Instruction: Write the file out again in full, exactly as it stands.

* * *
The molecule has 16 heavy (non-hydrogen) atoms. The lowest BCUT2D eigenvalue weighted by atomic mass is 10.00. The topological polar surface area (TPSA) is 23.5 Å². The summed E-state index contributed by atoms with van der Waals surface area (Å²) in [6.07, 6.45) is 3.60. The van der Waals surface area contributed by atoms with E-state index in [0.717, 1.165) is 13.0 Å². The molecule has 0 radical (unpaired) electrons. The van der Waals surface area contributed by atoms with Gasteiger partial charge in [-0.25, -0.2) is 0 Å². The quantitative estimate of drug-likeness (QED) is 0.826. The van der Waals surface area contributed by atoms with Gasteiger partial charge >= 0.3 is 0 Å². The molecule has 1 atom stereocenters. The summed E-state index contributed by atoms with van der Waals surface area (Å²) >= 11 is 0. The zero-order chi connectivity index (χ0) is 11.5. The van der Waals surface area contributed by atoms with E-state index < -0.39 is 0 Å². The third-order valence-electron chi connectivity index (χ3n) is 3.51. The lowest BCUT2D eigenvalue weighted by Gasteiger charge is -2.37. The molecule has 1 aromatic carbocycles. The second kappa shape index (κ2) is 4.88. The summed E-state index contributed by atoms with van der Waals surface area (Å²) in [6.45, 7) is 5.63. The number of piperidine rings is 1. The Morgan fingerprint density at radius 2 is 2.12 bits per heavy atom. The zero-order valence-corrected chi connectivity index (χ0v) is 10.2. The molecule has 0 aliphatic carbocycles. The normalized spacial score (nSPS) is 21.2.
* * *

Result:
The molecule has 16 heavy (non-hydrogen) atoms. The lowest BCUT2D eigenvalue weighted by atomic mass is 10.00. The topological polar surface area (TPSA) is 23.5 Å². The summed E-state index contributed by atoms with van der Waals surface area (Å²) in [6.07, 6.45) is 3.60. The van der Waals surface area contributed by atoms with E-state index in [0.717, 1.165) is 13.0 Å². The molecule has 0 radical (unpaired) electrons. The van der Waals surface area contributed by atoms with Gasteiger partial charge in [-0.25, -0.2) is 0 Å². The quantitative estimate of drug-likeness (QED) is 0.826. The van der Waals surface area contributed by atoms with Gasteiger partial charge >= 0.3 is 0 Å². The molecule has 1 atom stereocenters. The summed E-state index contributed by atoms with van der Waals surface area (Å²) >= 11 is 0. The zero-order chi connectivity index (χ0) is 11.5. The van der Waals surface area contributed by atoms with E-state index < -0.39 is 0 Å². The third-order valence-electron chi connectivity index (χ3n) is 3.51. The lowest BCUT2D eigenvalue weighted by Gasteiger charge is -2.37. The molecule has 1 aromatic carbocycles. The second kappa shape index (κ2) is 4.88. The summed E-state index contributed by atoms with van der Waals surface area (Å²) in [6.45, 7) is 5.63. The number of piperidine rings is 1. The Morgan fingerprint density at radius 2 is 2.12 bits per heavy atom. The zero-order valence-corrected chi connectivity index (χ0v) is 10.2. The molecule has 0 aliphatic carbocycles. The normalized spacial score (nSPS) is 21.2.